I stuffed a shirt or two into my old carpetbag, tucked it under my arm, and started for Cape Horn and the Pacific.
First off, I confess that I have always wanted to own a carpetbag. That is all.
Ishmael has now set off on his journey, and sets a course for New Bedford (In Massachusettes. They have a whaling museum!) in order to sail from there toward Nantucket (which also has a whaling museum, for anyone planning a whale-centric vacation anytime soon). He misses the boat, and so must spend two nights in New Bedford before he can obtain a spot on a Nantuckian ship.
For my mind was made up to sail in no other than a Nantucket craft, because there was a fine, boisterous something about anything connected with that famous old island, which amazingly pleased me.
(In fact, a little research will tell you all about the whaling rivalry between the two places, and how New Bedford began to quickly outstrip Nantucket in whale oil production in the mid to latter half of the nineteenth century. In my mind, they attempted to settle all grievances by sending emissaries to a nautical-themed rumble.)
Unfortunately for Ishmael, he’s a bit short on funds, and being “a very dark and dismal night, bitingly cold and cheerless” he knows he better find some lodgings quick or Melville’s tale won’t make it to Chapter Three.
He begins his search through New Bedford, passing several inns which are immediately skipped over for looking too “jolly”. In Melvillian terms, that means “expensive”.
I now by instinct followed the streets that took me waterward, for there, doubtless, were the cheapest, if not the cheeriest inns.
After stumbling on past dreary houses devoid of light and life, he finally happens upon a place more suited to his pecuniary needs.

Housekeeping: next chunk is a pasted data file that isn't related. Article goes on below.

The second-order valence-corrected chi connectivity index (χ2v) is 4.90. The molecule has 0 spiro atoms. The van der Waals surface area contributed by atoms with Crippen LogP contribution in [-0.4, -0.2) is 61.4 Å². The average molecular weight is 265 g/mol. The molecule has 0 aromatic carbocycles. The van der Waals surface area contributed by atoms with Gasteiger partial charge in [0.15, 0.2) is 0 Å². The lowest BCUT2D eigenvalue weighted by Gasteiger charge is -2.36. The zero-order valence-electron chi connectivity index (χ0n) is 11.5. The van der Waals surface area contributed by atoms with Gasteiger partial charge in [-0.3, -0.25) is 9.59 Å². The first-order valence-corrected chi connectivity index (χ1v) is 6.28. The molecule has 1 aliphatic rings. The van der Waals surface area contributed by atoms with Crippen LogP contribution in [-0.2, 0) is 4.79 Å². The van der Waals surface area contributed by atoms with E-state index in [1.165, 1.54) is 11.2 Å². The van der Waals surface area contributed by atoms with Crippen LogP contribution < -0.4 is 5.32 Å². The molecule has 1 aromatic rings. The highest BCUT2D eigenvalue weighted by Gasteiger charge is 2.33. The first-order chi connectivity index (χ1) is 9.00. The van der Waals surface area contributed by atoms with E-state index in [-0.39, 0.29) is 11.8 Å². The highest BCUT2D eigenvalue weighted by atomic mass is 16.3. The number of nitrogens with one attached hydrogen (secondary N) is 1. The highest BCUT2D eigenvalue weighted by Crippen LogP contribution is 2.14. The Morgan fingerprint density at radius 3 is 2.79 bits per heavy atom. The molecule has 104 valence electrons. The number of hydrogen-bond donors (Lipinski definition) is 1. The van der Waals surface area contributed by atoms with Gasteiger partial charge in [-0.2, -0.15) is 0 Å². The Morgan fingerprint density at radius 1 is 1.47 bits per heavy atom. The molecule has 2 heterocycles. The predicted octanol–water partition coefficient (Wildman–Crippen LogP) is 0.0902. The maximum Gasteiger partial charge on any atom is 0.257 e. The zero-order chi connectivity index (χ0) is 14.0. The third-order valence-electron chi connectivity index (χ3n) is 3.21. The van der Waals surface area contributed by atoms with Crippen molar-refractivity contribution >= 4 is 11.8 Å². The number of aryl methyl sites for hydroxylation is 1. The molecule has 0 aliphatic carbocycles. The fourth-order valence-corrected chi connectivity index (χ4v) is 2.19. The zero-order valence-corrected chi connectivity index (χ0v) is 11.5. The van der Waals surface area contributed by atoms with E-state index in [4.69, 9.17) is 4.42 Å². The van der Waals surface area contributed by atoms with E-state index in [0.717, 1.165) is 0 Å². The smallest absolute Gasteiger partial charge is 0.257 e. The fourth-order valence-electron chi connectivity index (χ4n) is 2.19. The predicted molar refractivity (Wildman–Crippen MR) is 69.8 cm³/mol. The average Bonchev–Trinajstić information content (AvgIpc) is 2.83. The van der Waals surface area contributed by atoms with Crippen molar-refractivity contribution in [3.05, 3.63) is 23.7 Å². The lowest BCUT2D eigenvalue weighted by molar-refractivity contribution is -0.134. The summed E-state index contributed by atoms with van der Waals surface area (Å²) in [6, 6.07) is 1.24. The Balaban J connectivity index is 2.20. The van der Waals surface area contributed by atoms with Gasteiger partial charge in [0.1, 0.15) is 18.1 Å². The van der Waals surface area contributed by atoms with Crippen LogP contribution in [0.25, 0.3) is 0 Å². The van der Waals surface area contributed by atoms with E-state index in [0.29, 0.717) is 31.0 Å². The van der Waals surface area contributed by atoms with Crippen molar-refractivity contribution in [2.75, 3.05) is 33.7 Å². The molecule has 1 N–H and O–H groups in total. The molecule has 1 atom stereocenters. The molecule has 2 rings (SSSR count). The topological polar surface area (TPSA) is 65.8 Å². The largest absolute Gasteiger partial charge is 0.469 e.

As the light looked so dim, and the place, for the time, looked quiet enough, and the dilapidated little wooden house itself looked as if it might have been carted here from the remains of some burnt district, and as the swinging sign had a poverty-stricken sort of creak to it, I thought that here was the very spot for cheap lodgings, and the best of pea coffee.
That place sounds like an absolute delight.
(Note: Before you freak out about “pea coffee”, they mean coffee made from green peas, and not… that other kind of “pee”.)
And now that Ishmael has found a place to stay, he embarks on a page-long philosophical bit about “that tempestuous wind Euroclydon” which then brings in Lazarus and Dives (from the Biblical parable of the rich man (“dives” being a word for “rich man” in the Vulgate, and not an actual name) and Lazarus (but not THAT Lazarus, the one who was all raised from the dead and such)), and though the prose is achingly lovely, and there are great lines such as “give me the privilege of making my own summer with my own coals” and “he too lives like Czar in an ice palace made of frozen sighs” and “drinks the tepid tears of orphans” (Tepid Tears of Orphans TOTALLY being the new name for my imaginary band), I have to admit that I got a bit lost.
Dictionary.com defines it as “a stormy wind from the north or northeast that occurs in the Levant, which caused the ship in which St Paul was travelling to be wrecked (Acts 27:14)” or as any “great wind” and Wikipedia (I know, take everything they say with grain of salt) states that it is “a cyclonic tempestuous northeast wind which blows in the Mediterranean, mostly in autumn and winter”.
It stood on a sharp bleak corner, where that tempestuous wind Euroclydon kept up a worse howling than ever it did about poor Paul’s tossed craft.
See? Makes total sense now.
And now, after all of that, Ishmael is finally about to step inside his new lodgings at The Spouter-Inn.
Let us scrape the ice from our frosted feet, and see what sort of place this “Spouter” may be.
Next week? Chapter Three: The Spouter-Inn